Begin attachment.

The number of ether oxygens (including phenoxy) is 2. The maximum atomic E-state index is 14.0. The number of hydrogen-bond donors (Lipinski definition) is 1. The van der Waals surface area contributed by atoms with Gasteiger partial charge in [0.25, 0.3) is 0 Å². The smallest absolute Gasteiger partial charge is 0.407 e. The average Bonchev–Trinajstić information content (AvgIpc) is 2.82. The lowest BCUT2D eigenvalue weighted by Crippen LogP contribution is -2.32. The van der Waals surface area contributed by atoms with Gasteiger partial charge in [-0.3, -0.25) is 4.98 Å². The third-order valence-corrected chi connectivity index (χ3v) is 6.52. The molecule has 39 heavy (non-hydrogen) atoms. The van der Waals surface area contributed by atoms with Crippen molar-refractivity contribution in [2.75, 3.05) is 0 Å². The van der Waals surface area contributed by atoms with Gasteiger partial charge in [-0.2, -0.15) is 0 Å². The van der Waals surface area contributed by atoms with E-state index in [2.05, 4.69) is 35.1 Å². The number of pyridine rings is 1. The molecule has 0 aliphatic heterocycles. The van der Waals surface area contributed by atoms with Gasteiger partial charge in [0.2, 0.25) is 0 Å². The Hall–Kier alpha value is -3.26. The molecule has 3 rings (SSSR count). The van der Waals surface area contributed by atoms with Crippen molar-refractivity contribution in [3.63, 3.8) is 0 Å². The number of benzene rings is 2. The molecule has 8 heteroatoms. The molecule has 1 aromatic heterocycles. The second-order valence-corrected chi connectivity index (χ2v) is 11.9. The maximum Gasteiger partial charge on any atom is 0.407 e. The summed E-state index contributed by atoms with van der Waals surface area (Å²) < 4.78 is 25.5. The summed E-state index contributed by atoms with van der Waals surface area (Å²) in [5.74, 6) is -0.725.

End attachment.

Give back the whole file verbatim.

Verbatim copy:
The number of ether oxygens (including phenoxy) is 2. The maximum atomic E-state index is 14.0. The number of hydrogen-bond donors (Lipinski definition) is 1. The van der Waals surface area contributed by atoms with Gasteiger partial charge in [0.25, 0.3) is 0 Å². The smallest absolute Gasteiger partial charge is 0.407 e. The average Bonchev–Trinajstić information content (AvgIpc) is 2.82. The lowest BCUT2D eigenvalue weighted by Crippen LogP contribution is -2.32. The van der Waals surface area contributed by atoms with Gasteiger partial charge in [-0.3, -0.25) is 4.98 Å². The third-order valence-corrected chi connectivity index (χ3v) is 6.52. The molecule has 39 heavy (non-hydrogen) atoms. The van der Waals surface area contributed by atoms with Crippen molar-refractivity contribution in [2.75, 3.05) is 0 Å². The van der Waals surface area contributed by atoms with Gasteiger partial charge in [-0.2, -0.15) is 0 Å². The van der Waals surface area contributed by atoms with E-state index in [2.05, 4.69) is 35.1 Å². The number of pyridine rings is 1. The molecule has 0 aliphatic heterocycles. The van der Waals surface area contributed by atoms with Gasteiger partial charge in [0.2, 0.25) is 0 Å². The Hall–Kier alpha value is -3.26. The molecule has 3 rings (SSSR count). The van der Waals surface area contributed by atoms with Crippen molar-refractivity contribution in [3.63, 3.8) is 0 Å². The number of benzene rings is 2. The molecule has 8 heteroatoms. The molecule has 1 aromatic heterocycles. The second-order valence-corrected chi connectivity index (χ2v) is 11.9. The maximum Gasteiger partial charge on any atom is 0.407 e. The summed E-state index contributed by atoms with van der Waals surface area (Å²) < 4.78 is 25.5. The summed E-state index contributed by atoms with van der Waals surface area (Å²) in [5.74, 6) is -0.725.